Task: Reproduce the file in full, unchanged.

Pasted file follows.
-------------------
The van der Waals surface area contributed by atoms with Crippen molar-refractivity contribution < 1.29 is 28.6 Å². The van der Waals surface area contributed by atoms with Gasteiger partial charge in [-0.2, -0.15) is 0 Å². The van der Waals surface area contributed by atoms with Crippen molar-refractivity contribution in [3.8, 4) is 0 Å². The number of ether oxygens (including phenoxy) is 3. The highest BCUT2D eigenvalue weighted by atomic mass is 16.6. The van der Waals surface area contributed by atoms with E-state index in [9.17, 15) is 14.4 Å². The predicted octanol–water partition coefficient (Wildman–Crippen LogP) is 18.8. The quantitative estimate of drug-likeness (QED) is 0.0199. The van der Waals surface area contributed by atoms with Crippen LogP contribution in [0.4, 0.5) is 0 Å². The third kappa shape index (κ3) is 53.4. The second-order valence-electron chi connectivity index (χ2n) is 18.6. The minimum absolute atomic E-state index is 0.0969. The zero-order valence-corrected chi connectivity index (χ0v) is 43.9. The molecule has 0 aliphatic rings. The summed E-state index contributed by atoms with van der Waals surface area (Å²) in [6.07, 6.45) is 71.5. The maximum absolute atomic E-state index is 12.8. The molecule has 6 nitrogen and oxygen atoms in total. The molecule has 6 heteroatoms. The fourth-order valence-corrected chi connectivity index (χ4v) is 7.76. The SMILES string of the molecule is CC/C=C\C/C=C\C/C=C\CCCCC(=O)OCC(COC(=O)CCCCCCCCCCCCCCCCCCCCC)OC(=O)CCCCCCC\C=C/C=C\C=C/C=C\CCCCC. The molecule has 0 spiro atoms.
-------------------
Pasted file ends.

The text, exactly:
The van der Waals surface area contributed by atoms with Crippen molar-refractivity contribution < 1.29 is 28.6 Å². The van der Waals surface area contributed by atoms with Gasteiger partial charge in [-0.2, -0.15) is 0 Å². The van der Waals surface area contributed by atoms with Crippen molar-refractivity contribution in [3.8, 4) is 0 Å². The number of ether oxygens (including phenoxy) is 3. The highest BCUT2D eigenvalue weighted by atomic mass is 16.6. The van der Waals surface area contributed by atoms with E-state index in [9.17, 15) is 14.4 Å². The predicted octanol–water partition coefficient (Wildman–Crippen LogP) is 18.8. The quantitative estimate of drug-likeness (QED) is 0.0199. The van der Waals surface area contributed by atoms with Crippen LogP contribution in [0.4, 0.5) is 0 Å². The third kappa shape index (κ3) is 53.4. The second-order valence-electron chi connectivity index (χ2n) is 18.6. The minimum absolute atomic E-state index is 0.0969. The zero-order valence-corrected chi connectivity index (χ0v) is 43.9. The molecule has 0 aliphatic rings. The summed E-state index contributed by atoms with van der Waals surface area (Å²) in [6.07, 6.45) is 71.5. The maximum absolute atomic E-state index is 12.8. The molecule has 6 nitrogen and oxygen atoms in total. The molecule has 6 heteroatoms. The fourth-order valence-corrected chi connectivity index (χ4v) is 7.76. The SMILES string of the molecule is CC/C=C\C/C=C\C/C=C\CCCCC(=O)OCC(COC(=O)CCCCCCCCCCCCCCCCCCCCC)OC(=O)CCCCCCC\C=C/C=C\C=C/C=C\CCCCC. The molecule has 0 spiro atoms.